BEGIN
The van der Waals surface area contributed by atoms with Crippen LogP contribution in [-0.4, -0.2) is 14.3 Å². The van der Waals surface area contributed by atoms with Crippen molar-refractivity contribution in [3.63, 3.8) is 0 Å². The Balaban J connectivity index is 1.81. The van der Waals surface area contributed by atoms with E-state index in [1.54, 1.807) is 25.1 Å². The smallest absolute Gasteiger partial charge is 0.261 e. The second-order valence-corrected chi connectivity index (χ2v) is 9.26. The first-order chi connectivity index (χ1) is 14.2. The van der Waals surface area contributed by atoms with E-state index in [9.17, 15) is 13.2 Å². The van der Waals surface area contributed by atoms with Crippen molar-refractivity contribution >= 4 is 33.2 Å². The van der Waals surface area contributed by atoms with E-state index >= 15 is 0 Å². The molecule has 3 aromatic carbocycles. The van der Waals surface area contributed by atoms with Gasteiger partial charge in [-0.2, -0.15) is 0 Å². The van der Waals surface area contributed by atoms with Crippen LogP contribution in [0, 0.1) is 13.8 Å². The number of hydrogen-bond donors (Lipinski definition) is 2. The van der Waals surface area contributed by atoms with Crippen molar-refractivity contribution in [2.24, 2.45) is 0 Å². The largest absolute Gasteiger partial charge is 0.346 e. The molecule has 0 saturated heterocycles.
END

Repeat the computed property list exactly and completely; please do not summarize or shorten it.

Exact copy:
The van der Waals surface area contributed by atoms with Crippen LogP contribution in [-0.4, -0.2) is 14.3 Å². The van der Waals surface area contributed by atoms with Crippen molar-refractivity contribution in [3.63, 3.8) is 0 Å². The Balaban J connectivity index is 1.81. The van der Waals surface area contributed by atoms with E-state index in [1.54, 1.807) is 25.1 Å². The smallest absolute Gasteiger partial charge is 0.261 e. The second-order valence-corrected chi connectivity index (χ2v) is 9.26. The first-order chi connectivity index (χ1) is 14.2. The van der Waals surface area contributed by atoms with E-state index in [9.17, 15) is 13.2 Å². The van der Waals surface area contributed by atoms with Crippen molar-refractivity contribution >= 4 is 33.2 Å². The van der Waals surface area contributed by atoms with E-state index >= 15 is 0 Å². The molecule has 3 aromatic carbocycles. The van der Waals surface area contributed by atoms with Gasteiger partial charge in [-0.2, -0.15) is 0 Å². The van der Waals surface area contributed by atoms with Crippen LogP contribution in [0, 0.1) is 13.8 Å². The number of hydrogen-bond donors (Lipinski definition) is 2. The van der Waals surface area contributed by atoms with Crippen molar-refractivity contribution in [2.24, 2.45) is 0 Å². The largest absolute Gasteiger partial charge is 0.346 e. The molecule has 0 saturated heterocycles.